Directed by Gus Van Sant
MK2 Productions, 2007
One of the great joys of filmgoing these last few years has been the career renaissance of Gus Van Sant, an indie auteur who went Hollywood in the 1990s with films like Good Will Hunting, only to return to low-budget filmmaking that’s actually more experimental than his early work. Inspired by the films of Hungarian long-take master Bela Tarr, in 2002 Van Sant made Gerry, a bizarre, divisive, semi-improvised story of two young guys (Matt Damon, Casey Affleck) who get lost wondering in the desert. Most thought the film a failed experiment or one-off stunt: a dull movie with dull characters where nothing much happens. Others, me included, considered it a time-bending, immersive mirage of a movie, alternately black comic and tragic, and totally unlike anything else in theaters at the time.
What almost no one expected was that, after this critical and commercial failure, Van Sant would continue down this same road, making increasingly experimental films about the lives of American youth. Elephant, Van Sant’s dreamy, unnerving take on the Columbine massacre, won the top prize at Cannes and his film inspired by Kurt Cobain’s suicide, Last Days, met similar acclaim despite its near-hallucinatory fixation on the internal experience of a single character. Each film in turn has reflected the increasing refinement of Van Sant’s craft, while simultaneously leading him further and further away from conventional film storytelling. Whatever the cause, Van Sant’s pursuit of a new kind of film language is virtually unprecedented amongst directors of his stature.
His latest film, Paranoid Park, finds Van Sant using these experimental techniques to put the audience squarely inside the head of its central character, Alex, a lonely skateboarding teen haunted by his involvement in the accidental death of a stranger. Adapting a fairly straightforward young adult novel by Blake Nelson, Van Sant abstracts the time frame of the story, presenting events not as they happened but as Alex chooses to retell them in his diary. It’s an ingenious structural choice, allowing for the various weights and pressures on Alex’s life (school, sex, older boys) to accumulate in a powerfully non-linear way. As the crime and its surrounding events are gradually revealed, Van Sant has Alex’s telling drift off into escapist skateboarding reveries (shot with a mix of styles and film stocks), as if the guilt and pressure is too much to bear. All the while, we hear Alex’s disaffected, broken voiceover (echoing Linda Manz in Days of Heaven) mixed with eliding snippets of contrasting music pieces (Beethoven, jazz, Nino Rota’s scores for Fellini, Elliot Smith) and isolated soundscapes. It’s a headphone movie, deeply interior and meditative, but, as if responding to those who felt locked out from the Cobain character in Last Days, fully engaged with Alex’s experience of the world.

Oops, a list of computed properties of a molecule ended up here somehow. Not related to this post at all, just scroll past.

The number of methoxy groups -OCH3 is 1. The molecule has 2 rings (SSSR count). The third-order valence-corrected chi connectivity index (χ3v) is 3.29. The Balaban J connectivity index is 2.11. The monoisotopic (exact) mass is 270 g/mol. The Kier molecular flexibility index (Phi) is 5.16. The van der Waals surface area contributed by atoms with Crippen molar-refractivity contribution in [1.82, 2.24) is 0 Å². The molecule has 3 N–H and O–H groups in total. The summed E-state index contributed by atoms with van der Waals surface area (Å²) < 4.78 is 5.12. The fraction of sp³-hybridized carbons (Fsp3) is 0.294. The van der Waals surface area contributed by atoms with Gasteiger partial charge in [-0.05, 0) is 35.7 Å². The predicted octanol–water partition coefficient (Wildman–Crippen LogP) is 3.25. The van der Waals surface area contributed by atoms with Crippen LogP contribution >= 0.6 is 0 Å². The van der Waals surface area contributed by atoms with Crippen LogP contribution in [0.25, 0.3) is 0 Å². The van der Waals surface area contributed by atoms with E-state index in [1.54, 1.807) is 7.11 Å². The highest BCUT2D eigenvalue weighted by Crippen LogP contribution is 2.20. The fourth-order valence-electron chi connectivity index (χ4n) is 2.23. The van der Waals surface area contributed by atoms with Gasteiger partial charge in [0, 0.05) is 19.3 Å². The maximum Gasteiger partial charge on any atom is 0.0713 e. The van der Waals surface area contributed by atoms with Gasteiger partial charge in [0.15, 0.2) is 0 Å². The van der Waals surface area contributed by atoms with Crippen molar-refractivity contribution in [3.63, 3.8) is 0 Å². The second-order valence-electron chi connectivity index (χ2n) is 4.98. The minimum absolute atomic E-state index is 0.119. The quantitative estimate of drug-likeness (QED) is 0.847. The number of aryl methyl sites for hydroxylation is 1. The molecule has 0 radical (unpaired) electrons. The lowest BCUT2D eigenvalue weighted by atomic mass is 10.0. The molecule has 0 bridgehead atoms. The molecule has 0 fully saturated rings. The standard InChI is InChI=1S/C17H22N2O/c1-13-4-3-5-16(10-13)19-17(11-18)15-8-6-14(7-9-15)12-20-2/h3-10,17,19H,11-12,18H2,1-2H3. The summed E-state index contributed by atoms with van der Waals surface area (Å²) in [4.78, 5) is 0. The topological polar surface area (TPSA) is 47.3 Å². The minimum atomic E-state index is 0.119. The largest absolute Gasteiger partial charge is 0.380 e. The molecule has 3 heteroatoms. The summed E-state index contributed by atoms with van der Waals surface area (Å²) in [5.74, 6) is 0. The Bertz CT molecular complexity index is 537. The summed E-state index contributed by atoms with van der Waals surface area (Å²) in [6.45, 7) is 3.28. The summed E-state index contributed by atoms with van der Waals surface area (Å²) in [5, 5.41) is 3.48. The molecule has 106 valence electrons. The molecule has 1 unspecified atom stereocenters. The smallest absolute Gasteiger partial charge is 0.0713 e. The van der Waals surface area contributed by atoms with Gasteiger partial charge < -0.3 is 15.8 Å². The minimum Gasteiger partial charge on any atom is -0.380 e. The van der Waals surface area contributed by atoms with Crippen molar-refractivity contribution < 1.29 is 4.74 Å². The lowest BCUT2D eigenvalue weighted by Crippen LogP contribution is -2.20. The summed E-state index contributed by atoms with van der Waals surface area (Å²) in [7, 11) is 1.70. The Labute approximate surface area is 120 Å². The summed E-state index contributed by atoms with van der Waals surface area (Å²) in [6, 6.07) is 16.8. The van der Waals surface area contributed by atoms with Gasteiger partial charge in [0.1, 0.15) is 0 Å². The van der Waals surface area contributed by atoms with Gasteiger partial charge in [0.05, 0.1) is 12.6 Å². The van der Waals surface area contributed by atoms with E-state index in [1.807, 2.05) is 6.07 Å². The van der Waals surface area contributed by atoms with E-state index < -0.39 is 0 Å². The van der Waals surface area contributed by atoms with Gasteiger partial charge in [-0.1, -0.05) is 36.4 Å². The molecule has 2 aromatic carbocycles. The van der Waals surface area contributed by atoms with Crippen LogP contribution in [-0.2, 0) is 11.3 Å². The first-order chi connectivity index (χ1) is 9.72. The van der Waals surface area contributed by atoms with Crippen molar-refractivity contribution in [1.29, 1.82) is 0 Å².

Much of what makes the movie work so well is a credit to Van Sant’s choice of collaborators. As she’s done with his last few films, sound designer Leslie Shatz turns the film’s audio mix into a singular work of art, conveying information without ever straying from a finely tuned subjectivity. Collaborating for the first time with Van Sant, genius cinematographer Christopher Doyle (working with Kathy Li) captures beguiling skateboarding flights and the dense, atmospheric texture of rainy Portland with equal aplomb. First-timer Gabe Nevins has a natural inexpressiveness that illustrates Alex’s tendency to keep all his worry inside—cast locally via the film’s MySpace page, he’s as far from a teen TV star or child actor as one could get.
When the film ends on an unresolved note, it becomes clear that, in lesser hands, Alex’s story could have easily become an after-school special, instead of the lyrical, compassionate, untidy film Van Sant has fashioned. Here’s hoping he keeps making more films like this one and the three before it—gorgeous, challenging films that never for a moment condescend to their audience.
– Charlie Bass
Paranoid Park is currently playing in theaters.